Christopher Gile's Member Blogs
Final Fantasy X-2 is a flawed game but I absolutely love its job system and I want you to love it too.
What is fascinating about Yoshi's Island's Health System is that every mistake has to be explicitly made up for.
Ammo in BioShock prevents the player from only using one type of weapon and playstyle. This isn't true of Plasmids and that is a problem.
As you play a game you get better at it but what can Mario games tell us about how game mechanics can amplify or lessen the effects of that skill gain? Why might we want to lessen it? Why might we not want to amplify it?
If Fallout 4 was designed around the assumption that fast-travel is there, what would we have to change in order to remove it? What would we want to change?
The crafting system changes looting in Fallout 4 by making it so that you need specific things instead of just the generic concept of value. The Auction Houses in Diablo 3 did the exact opposite.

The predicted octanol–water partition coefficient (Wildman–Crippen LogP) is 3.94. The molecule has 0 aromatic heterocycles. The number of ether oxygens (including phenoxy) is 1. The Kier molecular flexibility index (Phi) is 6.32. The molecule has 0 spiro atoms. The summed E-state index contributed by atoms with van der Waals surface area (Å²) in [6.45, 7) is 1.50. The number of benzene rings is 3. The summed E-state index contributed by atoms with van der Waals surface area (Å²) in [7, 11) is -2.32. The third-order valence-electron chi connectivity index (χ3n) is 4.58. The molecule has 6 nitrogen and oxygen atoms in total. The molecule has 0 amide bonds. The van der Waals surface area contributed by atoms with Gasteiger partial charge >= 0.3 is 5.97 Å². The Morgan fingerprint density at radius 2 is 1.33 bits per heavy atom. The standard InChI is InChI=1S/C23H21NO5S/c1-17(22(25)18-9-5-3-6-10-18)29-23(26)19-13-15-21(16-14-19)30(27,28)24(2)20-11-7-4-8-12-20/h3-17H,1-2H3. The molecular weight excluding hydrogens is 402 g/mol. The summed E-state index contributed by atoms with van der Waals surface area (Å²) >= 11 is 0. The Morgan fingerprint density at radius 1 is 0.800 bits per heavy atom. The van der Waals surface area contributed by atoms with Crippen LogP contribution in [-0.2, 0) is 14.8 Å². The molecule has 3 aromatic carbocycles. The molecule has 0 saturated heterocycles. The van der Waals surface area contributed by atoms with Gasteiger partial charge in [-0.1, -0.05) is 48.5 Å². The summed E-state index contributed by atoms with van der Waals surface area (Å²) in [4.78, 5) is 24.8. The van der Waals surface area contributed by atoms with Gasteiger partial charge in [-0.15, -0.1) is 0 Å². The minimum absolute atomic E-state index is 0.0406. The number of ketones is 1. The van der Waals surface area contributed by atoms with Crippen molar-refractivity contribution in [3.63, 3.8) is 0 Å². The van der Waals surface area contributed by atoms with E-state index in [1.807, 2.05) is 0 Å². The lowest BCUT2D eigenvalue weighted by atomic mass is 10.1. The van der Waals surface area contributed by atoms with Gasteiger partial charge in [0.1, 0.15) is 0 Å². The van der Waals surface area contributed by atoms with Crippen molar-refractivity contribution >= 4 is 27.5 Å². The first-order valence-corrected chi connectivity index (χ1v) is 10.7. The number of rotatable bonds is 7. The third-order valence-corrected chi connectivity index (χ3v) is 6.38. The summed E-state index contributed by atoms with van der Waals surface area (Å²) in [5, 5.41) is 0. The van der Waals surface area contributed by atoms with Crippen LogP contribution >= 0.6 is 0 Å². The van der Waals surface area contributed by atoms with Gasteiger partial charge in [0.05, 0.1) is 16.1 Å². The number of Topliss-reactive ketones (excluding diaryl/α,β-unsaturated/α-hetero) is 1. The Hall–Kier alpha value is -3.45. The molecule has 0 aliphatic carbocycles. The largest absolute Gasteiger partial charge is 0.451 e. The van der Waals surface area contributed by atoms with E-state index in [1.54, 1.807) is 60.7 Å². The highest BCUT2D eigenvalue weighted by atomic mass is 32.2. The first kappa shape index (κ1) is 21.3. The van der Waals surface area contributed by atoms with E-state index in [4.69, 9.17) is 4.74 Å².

Quick Time Events have problems. They aren't generally well regarded, for some valid reasons, yet they fill a niche that nothing else does properly. So, instead of complaining about them is it possible to fix them?
Dragon Age: Inquisition gives us a lot of places and quests but for most of those it doesn't give us much of a connection to them. How can we change things so that the areas and quests feel unique and deepen the characterization of your party?
Win rate isn't the only measure we need to assess balance. To demonstrate lets unbalance a balanced game.
How do you make a sequel to a mechanically complete game?
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